Atlantic Giant pumpkin vines occupy so much space that genetics is hindered.
A single Atlantic Giant vine can easily occupy 2500 square feet. Geneticists usually grow hundreds of plants from a mating to select the best plant. That is impossible for AG breeders because the vines are so large. There most breeders do what they can to reduce the size of vines so that they can test seed from many plants for breeding potential.
Currently anyone seeking to grow a 1200 pumpkin wants to plant seeds from a 1199 pound pumpkin if possible. We do not know of any way to test the genetic potential for large size except to give a seed optimum conditions to grow to its maximum potential. Since the biggest pumpkins have been grown in Canada and adjoining New England, it seems likely that the temperature, humitity, day length or other factor have something to do with growing big pumpkins.
On the otherhand, there may be important genetic traits which we could test in smaller plants. While there are limitations, we might be able to test resistance to diseases, nutritional needs, chromosome number and rearragements, flower color, pollen production, etc in smaller plants.
Limiting plant size does not affect the genetics of a plant. According to the bible, Jacob stuck peeling saplings in the ground at the watering hole and that caused the cattle to produce striped calves. We now know that such modification of environment does not change the genome of plants or animals. Evironment plus selection will change the genetics but if we limit the size of plants by pruning the vines or roots that will not affect the genome of the plant.
Every gardener knows that the size of any plant depends upon genetic potential, nutrition, and environment.
One way to reduce vine size is to prune the vines. Vine pruning is used by many AG growers.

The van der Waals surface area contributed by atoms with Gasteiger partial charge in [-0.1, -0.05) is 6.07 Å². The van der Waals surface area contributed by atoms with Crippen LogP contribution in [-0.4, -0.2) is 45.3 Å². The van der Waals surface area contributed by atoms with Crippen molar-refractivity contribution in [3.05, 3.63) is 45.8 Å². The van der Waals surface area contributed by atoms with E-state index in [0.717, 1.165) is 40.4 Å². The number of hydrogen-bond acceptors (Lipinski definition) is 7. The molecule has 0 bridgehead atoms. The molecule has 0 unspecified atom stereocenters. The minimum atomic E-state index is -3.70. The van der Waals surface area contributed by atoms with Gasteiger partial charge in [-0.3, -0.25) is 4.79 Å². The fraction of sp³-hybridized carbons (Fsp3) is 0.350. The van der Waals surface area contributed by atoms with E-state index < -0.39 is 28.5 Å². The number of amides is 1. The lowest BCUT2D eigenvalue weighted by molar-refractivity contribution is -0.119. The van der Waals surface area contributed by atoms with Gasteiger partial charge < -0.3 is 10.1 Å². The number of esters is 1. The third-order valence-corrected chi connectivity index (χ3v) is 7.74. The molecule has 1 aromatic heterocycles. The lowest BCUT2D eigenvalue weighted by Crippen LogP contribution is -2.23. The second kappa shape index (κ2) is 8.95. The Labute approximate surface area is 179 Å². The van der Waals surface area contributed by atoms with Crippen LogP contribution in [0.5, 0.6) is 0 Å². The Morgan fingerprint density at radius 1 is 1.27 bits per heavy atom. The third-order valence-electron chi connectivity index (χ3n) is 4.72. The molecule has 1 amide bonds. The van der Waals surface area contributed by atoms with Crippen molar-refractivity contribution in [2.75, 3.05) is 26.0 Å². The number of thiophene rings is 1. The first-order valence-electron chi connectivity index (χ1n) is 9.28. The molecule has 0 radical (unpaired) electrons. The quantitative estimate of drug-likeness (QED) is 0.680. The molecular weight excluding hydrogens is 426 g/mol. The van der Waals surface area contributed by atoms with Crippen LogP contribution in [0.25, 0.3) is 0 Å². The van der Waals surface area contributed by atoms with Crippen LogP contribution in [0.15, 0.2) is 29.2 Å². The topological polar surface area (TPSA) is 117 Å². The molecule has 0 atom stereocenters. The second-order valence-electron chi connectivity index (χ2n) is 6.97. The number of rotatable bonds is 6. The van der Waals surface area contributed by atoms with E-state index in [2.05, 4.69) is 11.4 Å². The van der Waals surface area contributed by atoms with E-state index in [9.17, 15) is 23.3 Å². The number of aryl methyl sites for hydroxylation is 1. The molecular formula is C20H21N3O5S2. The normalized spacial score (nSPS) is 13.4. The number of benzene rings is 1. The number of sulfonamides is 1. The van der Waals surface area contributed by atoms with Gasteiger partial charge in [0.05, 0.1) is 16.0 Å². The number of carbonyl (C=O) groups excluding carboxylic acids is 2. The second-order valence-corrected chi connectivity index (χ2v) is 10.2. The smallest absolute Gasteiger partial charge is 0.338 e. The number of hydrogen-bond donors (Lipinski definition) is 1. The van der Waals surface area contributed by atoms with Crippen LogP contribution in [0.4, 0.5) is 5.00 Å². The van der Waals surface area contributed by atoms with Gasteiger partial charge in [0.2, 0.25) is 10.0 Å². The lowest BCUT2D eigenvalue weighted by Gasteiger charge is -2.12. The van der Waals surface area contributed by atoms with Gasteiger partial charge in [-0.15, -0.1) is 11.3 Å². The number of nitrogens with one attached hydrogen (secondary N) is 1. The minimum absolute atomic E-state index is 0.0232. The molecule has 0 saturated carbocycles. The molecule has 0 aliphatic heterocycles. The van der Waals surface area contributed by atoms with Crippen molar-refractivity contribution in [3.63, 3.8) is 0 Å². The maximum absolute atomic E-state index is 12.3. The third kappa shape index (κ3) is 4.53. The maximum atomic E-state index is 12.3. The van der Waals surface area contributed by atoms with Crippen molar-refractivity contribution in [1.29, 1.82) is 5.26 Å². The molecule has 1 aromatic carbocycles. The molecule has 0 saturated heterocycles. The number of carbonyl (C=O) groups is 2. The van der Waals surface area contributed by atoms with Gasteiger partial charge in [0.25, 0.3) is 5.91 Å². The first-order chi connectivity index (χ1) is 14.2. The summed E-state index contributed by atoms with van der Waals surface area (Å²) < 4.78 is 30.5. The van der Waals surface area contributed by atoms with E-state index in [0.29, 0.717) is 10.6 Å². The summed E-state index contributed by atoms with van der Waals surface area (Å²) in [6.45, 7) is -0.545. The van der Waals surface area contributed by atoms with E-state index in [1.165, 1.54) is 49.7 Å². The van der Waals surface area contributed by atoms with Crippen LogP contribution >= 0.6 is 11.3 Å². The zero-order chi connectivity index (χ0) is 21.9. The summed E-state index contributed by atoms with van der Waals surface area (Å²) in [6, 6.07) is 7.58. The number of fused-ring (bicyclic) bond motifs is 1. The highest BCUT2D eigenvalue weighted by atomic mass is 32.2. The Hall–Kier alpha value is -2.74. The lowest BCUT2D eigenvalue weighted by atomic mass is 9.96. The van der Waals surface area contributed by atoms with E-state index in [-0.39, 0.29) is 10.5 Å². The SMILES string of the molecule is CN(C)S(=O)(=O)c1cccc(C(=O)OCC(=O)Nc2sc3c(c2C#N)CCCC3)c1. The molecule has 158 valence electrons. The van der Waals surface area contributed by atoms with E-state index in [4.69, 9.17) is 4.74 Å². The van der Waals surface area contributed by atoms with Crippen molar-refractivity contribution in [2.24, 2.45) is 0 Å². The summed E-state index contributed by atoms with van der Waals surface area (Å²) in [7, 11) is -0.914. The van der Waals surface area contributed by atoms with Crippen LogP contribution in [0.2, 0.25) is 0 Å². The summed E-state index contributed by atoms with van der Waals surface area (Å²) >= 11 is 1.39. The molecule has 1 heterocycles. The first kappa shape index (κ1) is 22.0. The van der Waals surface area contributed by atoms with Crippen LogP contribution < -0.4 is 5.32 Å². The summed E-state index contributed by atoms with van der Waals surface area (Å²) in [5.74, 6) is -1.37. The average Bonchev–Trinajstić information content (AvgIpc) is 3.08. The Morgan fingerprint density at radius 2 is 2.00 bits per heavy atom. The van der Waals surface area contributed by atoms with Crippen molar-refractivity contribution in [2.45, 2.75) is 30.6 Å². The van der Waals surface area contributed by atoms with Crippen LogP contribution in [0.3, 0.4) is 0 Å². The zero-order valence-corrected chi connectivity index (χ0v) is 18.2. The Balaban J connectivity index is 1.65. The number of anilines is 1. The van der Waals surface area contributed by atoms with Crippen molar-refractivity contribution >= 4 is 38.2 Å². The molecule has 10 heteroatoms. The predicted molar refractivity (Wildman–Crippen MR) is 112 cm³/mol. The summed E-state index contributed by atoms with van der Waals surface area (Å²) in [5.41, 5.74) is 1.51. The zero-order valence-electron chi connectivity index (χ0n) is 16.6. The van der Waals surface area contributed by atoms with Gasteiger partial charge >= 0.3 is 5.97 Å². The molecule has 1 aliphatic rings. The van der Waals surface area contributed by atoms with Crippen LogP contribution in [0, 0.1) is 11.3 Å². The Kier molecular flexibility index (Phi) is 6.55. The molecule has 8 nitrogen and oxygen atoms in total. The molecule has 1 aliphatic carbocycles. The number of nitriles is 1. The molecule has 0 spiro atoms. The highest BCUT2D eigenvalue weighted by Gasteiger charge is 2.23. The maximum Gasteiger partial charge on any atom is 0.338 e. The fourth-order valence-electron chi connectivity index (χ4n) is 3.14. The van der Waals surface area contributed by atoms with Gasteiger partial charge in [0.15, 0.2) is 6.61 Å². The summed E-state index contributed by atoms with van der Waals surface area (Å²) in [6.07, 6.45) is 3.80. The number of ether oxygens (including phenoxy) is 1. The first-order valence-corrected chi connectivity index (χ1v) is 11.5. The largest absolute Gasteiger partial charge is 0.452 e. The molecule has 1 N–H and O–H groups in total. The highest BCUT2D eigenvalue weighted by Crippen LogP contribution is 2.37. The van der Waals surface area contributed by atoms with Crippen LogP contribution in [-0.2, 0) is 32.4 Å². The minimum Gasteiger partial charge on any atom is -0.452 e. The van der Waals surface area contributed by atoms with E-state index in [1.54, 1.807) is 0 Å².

The simplest way to reduce vine size is to plant the vine in a small container so that the root can not support a large vine. That is the basis of producing Bonsai plants from plants which would normally grow 10 to 200 times larger.
Scott Armstrong wrote: 1999 April 9, My 301 [lbs.] was grown in an 8 X 8 plot. You could grow many plants in a small area, lots of pruning is needed. Also, you can grow the vines up a trellis, or a fence. I did this by accident, and ended up with vines growing 20' up a tree. It takes between 120 and 150 days to grow one of these plants to get a mature pumpkin. I usually start my seeds on May 1st. This year that will give me 154 days to October 2nd, my weighoff. When when your pumpkins get to about the size of a basketball, you need to erect some type of a shade structure to protect the skin from the from the sun. It's going to blow your mind when you see how fast these pumpkins put on weight. my 680 grew 24" in total over the top measurements in one day!! That's like an inch an hour!
If you have suggestions for reducing AG vine size for please email them to this page.
Subject: Re: Roger: selfed & white AG Date: 7 Apr 99 22:50:12 -0500 From: email@example.com To: Indbio